Originally Posted on Recruiter.com on August 23, 2014
The finish line is your sight. The calls, interviews, sourcing and scouting have resulted in this one great candidate and now it’s time to reel in the person.Making the job offer is a lot more than the offer of benefits and a salary. A real job offer should give the candidate a full outline of what he or she can expect from the company if the individual wishes to accept. This is the point where negotiations can begin.
The job offer is the first in a series of vollies between the candidate and the recruiter. Meeting in the middle and getting the candidate placed is the ultimate goal. Therefore, this initial job offer should be the ideal starting-off point of negotiations. If the recruiter gets it wrong, it can result in an immediate turn down by the candidate, and the whole shebang starts over.
Gather your Information Throughout the Hiring Process
Creating the right job offer means learning about the candidate’s needs and expectations. It should take into consideration where the person came from, as far as their professional career, and why he or she left. It should be clear throughout the interview process where the candidate wants to go professionally, and if this company can get him or her there.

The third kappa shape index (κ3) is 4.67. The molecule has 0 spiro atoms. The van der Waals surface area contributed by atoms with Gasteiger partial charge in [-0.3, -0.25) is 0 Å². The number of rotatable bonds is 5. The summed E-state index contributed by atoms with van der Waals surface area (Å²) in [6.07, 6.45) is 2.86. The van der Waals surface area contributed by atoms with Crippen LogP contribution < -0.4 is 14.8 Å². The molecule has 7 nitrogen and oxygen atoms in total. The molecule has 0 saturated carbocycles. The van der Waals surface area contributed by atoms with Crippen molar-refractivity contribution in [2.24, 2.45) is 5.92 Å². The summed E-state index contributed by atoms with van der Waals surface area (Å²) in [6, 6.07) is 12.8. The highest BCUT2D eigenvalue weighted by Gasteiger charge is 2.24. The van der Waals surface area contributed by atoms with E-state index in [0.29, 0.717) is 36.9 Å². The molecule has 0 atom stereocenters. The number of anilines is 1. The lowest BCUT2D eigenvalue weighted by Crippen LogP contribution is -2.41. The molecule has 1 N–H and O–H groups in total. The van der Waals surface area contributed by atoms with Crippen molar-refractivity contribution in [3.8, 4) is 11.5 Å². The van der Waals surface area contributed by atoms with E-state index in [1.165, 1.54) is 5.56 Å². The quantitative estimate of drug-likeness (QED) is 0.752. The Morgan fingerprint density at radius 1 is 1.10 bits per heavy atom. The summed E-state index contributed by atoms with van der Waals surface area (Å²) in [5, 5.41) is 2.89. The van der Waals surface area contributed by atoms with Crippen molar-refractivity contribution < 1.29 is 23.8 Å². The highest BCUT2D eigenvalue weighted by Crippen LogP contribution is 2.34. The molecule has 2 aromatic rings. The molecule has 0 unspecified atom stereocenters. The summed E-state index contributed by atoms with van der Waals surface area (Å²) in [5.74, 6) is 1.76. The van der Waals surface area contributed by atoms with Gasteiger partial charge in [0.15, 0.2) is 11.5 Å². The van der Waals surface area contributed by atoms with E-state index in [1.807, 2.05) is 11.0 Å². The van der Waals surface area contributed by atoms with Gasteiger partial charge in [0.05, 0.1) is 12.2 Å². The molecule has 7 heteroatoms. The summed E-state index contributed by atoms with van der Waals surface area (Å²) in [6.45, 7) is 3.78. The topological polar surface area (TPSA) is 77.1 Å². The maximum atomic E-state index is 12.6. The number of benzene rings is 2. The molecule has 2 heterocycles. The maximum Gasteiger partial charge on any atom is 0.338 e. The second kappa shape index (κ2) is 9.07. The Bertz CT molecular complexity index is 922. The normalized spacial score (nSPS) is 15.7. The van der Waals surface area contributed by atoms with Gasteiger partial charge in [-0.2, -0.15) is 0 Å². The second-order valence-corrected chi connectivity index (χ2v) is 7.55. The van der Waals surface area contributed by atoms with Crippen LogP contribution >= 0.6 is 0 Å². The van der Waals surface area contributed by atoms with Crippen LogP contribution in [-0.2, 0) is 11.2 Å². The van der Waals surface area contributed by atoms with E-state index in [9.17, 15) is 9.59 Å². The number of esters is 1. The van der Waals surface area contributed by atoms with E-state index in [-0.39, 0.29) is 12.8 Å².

By gathering this information, you can create a tailored job offer that includes what the candidate has made clear is important. From the candidate’s perspective, it’s hard to turn down a job that he or she has defined as ideal. When you know what is important to the candidate, you know what to seek from the employer.
Get on the Same Page
At this point the recruiter should have a detailed profile of the candidate and be clear about the individual’s expectations. This should then turn into a dialogue between the recruiter and the employer. In this dance of negotiations it is vital to be on the same page as the employer.
Before the recruiter creates the job offer, he/she should know what the employer is flexible on and what it’s rock solid on. Pay, start dates, bonuses, benefits, vacation days and paid leave should all be crystal clear when the job offer is made. If the employer won’t bend here, see if it’ll add on something there. This is your ace up the sleeve when things get hairy in negotiations.